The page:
Japan’s Self-Regulatory Crypto System Gets Warned of Delays in AML Rules
Japan’s JVCEA has been warned by the Financial Services Agency of the delays in the introduction of AML rules
The Virtual Currency Exchange Association (JVCEA) was established by Japan in 2018 with the purpose of self-regulating the crypto industry. The legal authorities hoped that the new body will assist in creating dynamic policies for the industry and also provide the authority to the sector to penalize exchanges.
The association fell into a crisis that imposes risks to the body in less than five years as reported by the Financial Times. According to a statement from a close representative of FT: “When Japan decided to experiment with self-regulation of the cryptocurrency industry, many people around the world said it would not work. Unfortunately, right now it looks as though they may be correct.”
Japan’s Financial Services Agency (FSA) has criticized the JVCEA’s governance and presented concerns about the delays in the association’s policy in implementing the Anti-Money Laundering regulations, as stated by the Financial Times report.
The FSA also forwarded an “extremely stern warning” to the JVCEA in December 2021. The Financial Times viewed the alerts from the agency, the board meetings after minutes also showed that the regulator was not “clear what kind of deliberations the body was having, what the decision-making process was, why the situation was the way it was, and what the responsibility of the board members were.”
Furthermore, the FT report also highlighted the regulator’s point of view on the failure in the interaction between the JVCEA directors, its secretariat and the member operators that resulted in the inefficient management of the industry body.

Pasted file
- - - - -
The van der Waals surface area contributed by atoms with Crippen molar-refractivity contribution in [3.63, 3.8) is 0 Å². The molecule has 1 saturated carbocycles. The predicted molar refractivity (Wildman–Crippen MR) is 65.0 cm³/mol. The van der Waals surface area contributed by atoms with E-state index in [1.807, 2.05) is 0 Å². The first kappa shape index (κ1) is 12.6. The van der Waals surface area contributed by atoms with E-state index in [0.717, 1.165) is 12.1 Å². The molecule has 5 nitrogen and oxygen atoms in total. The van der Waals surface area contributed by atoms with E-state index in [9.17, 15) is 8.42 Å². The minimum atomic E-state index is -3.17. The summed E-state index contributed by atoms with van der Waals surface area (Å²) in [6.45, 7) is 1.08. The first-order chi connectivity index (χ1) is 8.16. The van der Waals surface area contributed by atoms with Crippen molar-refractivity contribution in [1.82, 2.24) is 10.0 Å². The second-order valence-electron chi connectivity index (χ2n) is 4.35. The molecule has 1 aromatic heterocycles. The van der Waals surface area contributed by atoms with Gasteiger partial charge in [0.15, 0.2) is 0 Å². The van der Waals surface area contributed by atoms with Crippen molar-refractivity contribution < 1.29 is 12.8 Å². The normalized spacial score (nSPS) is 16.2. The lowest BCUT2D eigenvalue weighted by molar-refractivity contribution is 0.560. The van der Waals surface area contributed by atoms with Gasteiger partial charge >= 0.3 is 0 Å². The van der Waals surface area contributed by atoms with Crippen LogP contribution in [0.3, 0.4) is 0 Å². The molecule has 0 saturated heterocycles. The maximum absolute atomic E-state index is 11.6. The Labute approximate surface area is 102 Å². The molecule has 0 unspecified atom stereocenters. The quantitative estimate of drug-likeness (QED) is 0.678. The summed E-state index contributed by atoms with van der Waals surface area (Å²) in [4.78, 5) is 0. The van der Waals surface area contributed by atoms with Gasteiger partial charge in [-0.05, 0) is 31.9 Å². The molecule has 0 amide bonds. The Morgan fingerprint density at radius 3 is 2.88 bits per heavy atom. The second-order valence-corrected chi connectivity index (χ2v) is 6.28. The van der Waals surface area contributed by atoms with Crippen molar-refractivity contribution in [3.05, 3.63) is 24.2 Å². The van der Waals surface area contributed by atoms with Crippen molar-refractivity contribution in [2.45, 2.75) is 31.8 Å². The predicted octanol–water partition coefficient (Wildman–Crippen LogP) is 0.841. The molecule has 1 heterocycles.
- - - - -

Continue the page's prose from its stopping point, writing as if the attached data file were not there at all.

Masao Yanaga, a professor at Meiji University and a JVCEA board member, claims that the FSA has made a “very strong request” to introduce anti-money laundering regulations. The industry is taking its time to work on it, though.
Yanaga claimed that the JVCEA’s resource limitations prevent it from working efficiently. Additionally, because the majority of exchanges are small operators, there are worries that they may find it difficult to apply “high-level procedures,” according to Yanaga.
“The operators of the exchanges worry that even if we create these rules, they won’t be able to implement them.”
Yangana further added on the AML laws which are difficult to implement in the unavailability of international policies between the exchanges to share customer data.
The Financial Times report mentioned the statement of a close representative that told about the organisation’s staff mostly comprised of retirees from banks brokerages and the government, he said: “That is why no one there really understands blockchain and cryptocurrencies. The whole mess shows it is not a simple problem of governance. The FSA is very angry about the whole management.”